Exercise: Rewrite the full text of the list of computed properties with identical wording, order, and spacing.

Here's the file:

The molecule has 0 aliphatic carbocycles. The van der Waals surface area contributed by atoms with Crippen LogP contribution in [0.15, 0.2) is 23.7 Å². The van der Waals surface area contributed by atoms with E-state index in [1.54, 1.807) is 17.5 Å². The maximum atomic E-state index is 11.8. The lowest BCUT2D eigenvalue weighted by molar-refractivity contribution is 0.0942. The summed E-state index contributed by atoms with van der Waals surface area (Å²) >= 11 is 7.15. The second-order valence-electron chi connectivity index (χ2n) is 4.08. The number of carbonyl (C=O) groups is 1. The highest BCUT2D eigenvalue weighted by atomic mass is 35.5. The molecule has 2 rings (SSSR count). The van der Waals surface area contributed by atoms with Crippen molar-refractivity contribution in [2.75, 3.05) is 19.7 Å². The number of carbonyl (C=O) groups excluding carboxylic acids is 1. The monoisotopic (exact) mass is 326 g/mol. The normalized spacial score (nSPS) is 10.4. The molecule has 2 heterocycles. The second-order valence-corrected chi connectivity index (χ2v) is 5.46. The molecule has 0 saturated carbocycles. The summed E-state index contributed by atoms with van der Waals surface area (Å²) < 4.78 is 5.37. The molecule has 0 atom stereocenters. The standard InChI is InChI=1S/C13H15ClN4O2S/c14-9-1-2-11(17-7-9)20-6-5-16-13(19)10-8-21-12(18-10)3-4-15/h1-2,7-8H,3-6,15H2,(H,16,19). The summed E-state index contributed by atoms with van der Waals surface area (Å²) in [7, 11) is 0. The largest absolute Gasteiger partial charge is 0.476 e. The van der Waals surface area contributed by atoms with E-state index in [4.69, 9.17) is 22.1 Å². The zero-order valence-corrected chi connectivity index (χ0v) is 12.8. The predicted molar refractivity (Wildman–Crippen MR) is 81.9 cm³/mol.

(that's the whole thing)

The molecule has 0 aliphatic carbocycles. The van der Waals surface area contributed by atoms with Crippen LogP contribution in [0.15, 0.2) is 23.7 Å². The van der Waals surface area contributed by atoms with E-state index in [1.54, 1.807) is 17.5 Å². The maximum atomic E-state index is 11.8. The lowest BCUT2D eigenvalue weighted by molar-refractivity contribution is 0.0942. The summed E-state index contributed by atoms with van der Waals surface area (Å²) >= 11 is 7.15. The second-order valence-electron chi connectivity index (χ2n) is 4.08. The number of carbonyl (C=O) groups is 1. The highest BCUT2D eigenvalue weighted by atomic mass is 35.5. The molecule has 2 rings (SSSR count). The van der Waals surface area contributed by atoms with Crippen molar-refractivity contribution in [2.75, 3.05) is 19.7 Å². The number of carbonyl (C=O) groups excluding carboxylic acids is 1. The monoisotopic (exact) mass is 326 g/mol. The normalized spacial score (nSPS) is 10.4. The molecule has 2 heterocycles. The second-order valence-corrected chi connectivity index (χ2v) is 5.46. The molecule has 0 saturated carbocycles. The summed E-state index contributed by atoms with van der Waals surface area (Å²) < 4.78 is 5.37. The molecule has 0 atom stereocenters. The standard InChI is InChI=1S/C13H15ClN4O2S/c14-9-1-2-11(17-7-9)20-6-5-16-13(19)10-8-21-12(18-10)3-4-15/h1-2,7-8H,3-6,15H2,(H,16,19). The summed E-state index contributed by atoms with van der Waals surface area (Å²) in [7, 11) is 0. The largest absolute Gasteiger partial charge is 0.476 e. The van der Waals surface area contributed by atoms with E-state index in [4.69, 9.17) is 22.1 Å². The zero-order valence-corrected chi connectivity index (χ0v) is 12.8. The predicted molar refractivity (Wildman–Crippen MR) is 81.9 cm³/mol.